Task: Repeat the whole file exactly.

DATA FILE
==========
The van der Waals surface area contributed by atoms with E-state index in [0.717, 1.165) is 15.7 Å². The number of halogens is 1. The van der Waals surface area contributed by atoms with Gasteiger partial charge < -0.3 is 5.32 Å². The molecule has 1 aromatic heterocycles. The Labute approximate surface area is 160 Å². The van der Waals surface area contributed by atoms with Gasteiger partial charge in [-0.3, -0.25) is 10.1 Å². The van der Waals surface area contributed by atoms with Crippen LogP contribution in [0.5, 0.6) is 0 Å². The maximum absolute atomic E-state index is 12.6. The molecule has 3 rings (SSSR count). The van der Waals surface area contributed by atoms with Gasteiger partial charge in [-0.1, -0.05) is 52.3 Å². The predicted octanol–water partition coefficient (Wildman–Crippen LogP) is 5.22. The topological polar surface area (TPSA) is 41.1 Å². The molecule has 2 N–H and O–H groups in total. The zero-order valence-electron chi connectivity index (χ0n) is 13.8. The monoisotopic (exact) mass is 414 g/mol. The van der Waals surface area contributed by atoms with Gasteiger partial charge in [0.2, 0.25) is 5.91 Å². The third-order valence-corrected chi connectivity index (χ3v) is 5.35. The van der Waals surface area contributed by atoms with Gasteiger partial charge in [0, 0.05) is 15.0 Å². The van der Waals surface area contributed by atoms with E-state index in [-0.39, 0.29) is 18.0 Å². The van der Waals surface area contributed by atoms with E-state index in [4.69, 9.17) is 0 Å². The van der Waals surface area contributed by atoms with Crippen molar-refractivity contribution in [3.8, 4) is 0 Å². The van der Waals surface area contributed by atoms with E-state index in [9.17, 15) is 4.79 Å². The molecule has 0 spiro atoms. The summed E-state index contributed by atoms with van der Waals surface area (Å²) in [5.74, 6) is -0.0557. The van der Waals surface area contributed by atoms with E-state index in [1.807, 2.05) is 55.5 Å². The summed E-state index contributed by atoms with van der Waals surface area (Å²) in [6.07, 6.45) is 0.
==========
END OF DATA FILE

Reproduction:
The van der Waals surface area contributed by atoms with E-state index in [0.717, 1.165) is 15.7 Å². The number of halogens is 1. The van der Waals surface area contributed by atoms with Gasteiger partial charge < -0.3 is 5.32 Å². The molecule has 1 aromatic heterocycles. The Labute approximate surface area is 160 Å². The van der Waals surface area contributed by atoms with Gasteiger partial charge in [-0.3, -0.25) is 10.1 Å². The van der Waals surface area contributed by atoms with Crippen LogP contribution in [0.5, 0.6) is 0 Å². The maximum absolute atomic E-state index is 12.6. The molecule has 3 rings (SSSR count). The van der Waals surface area contributed by atoms with Gasteiger partial charge in [-0.1, -0.05) is 52.3 Å². The predicted octanol–water partition coefficient (Wildman–Crippen LogP) is 5.22. The topological polar surface area (TPSA) is 41.1 Å². The molecule has 2 N–H and O–H groups in total. The zero-order valence-electron chi connectivity index (χ0n) is 13.8. The monoisotopic (exact) mass is 414 g/mol. The van der Waals surface area contributed by atoms with Gasteiger partial charge in [0.2, 0.25) is 5.91 Å². The third-order valence-corrected chi connectivity index (χ3v) is 5.35. The van der Waals surface area contributed by atoms with Gasteiger partial charge in [0, 0.05) is 15.0 Å². The van der Waals surface area contributed by atoms with E-state index in [-0.39, 0.29) is 18.0 Å². The van der Waals surface area contributed by atoms with E-state index in [4.69, 9.17) is 0 Å². The van der Waals surface area contributed by atoms with Crippen molar-refractivity contribution in [3.8, 4) is 0 Å². The van der Waals surface area contributed by atoms with E-state index in [9.17, 15) is 4.79 Å². The molecule has 0 spiro atoms. The summed E-state index contributed by atoms with van der Waals surface area (Å²) in [5.74, 6) is -0.0557. The van der Waals surface area contributed by atoms with E-state index in [1.807, 2.05) is 55.5 Å². The summed E-state index contributed by atoms with van der Waals surface area (Å²) in [6.07, 6.45) is 0.